South Korea’s deepening scandal could hamper Ban Ki-moon’s 2017 presidential ambitions
The scandal surrounding President Park Geun-hye’s long-time confidant Choi Soon-sil is expected to affect outgoing UN Secretary General Ban Ki-moon’s decision whether to launch a presidential bid in 2017.
Ban, who has been rumoured to be backed by Park as the ruling Saenuri Party candidate, has suffered a fall in popularity in the latest polls of presidential hopefuls as the scandal escalates. It has called the ethics of the President into question and triggered a leadership crisis for her, which may negatively affect Ban’s reputation as well.
Analysts said Sunday that Ban may try to distance himself from Park and Saenuri Party. They speculated that the UN chief may consider diverse options, if he wants to engage in politics after quitting the UN, such as joining hands with centre-right conservatives from the Saenuri Party’s minor factions and the minor opposition People’s Party.
Although he never explicitly showed interest in running for presidency, Ban has left the possibility open. In an interview with Reuters on October 21, he said, “I should make myself available for a better future of Korea that I am conscious of” when his UN tenure ends in December
“Ban will be wary of the impact of the Choi Soon-sil gate on his popularity,” said Choi Chang-ryul, a professor of political science at Yongin University. “He is likely to opt for a third way to avoid failure in his possible presidency.”
Ban, who has been the favoured potential candidate for the 2017 presidential election, was still the runaway leader with 21.5 per cent in a survey taken by Realmeter October 24 to 26.
Ban’s favourability rating, however, was down 0.7 percentage points from a week earlier, while runner-up Moon Jae-in of the main opposition Democratic Party of Korea (DPK) enjoyed a 0.8 percentage point increase for 19.7 per cent support.
During the same period, the approval rating of the President fell to her lowest at 17.5 per cent since she took office in February 2013. In a separate poll jointly conducted by Media Today and STI on October 26, Ban allowed Moon the lead of 24 per cent to 37 per cent in a hypothetical three-way presidential race involving Rep. Ahn Cheol-soo, a presidential hopeful for the People’s Party.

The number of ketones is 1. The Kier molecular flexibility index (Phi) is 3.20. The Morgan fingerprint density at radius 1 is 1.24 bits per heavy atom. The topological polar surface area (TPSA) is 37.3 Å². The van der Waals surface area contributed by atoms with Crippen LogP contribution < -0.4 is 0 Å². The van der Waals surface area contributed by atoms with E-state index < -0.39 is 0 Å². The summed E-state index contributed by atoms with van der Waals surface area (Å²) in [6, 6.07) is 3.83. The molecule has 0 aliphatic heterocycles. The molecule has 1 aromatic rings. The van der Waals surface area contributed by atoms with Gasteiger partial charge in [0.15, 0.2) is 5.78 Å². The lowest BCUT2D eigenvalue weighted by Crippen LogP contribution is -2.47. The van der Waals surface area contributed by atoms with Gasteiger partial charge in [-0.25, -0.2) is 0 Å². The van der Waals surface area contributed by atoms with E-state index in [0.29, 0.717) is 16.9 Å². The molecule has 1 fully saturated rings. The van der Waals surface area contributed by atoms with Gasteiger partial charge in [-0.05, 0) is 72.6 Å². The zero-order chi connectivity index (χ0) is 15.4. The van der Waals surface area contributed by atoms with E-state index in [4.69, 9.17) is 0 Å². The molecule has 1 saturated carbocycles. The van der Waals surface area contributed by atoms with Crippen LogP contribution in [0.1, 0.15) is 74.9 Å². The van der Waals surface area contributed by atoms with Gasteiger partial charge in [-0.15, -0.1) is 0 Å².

A survey jointly taken by Hankyoreh and Hankook Research October 25 to 26 showed that the popularity of the Saenuri Party was behind the DPK 25.4 per cent to 30.7 per cent, respectively.
“Although he did not acknowledge it, people think of Ban as a pro-Park candidate in the 2017 election. And he will need a strategy to overcome such an image considering Park is unlikely to find an exit to create fresh momentum in handling state affairs and that the pro-Park forces in the Saenuri Party will lose ground,” said Shin Yul, a political science professor at Myongji University.
Choi speculated that Ban may join forces with Ahn Cheol-soo, the People’s Party’s presidential hopeful who is also seen as a centre-right politician. “It’s too early to predict what steps Ban will take, but joining hands with Ahn can be a possible option,” he said.
Since last week, a string of evidence has poured in against Choi, who has been friends with the President for decades. She allegedly had access to presidential documents and state secrets despite not holding any official position at Cheong Wa Dae or other security-related government organisations.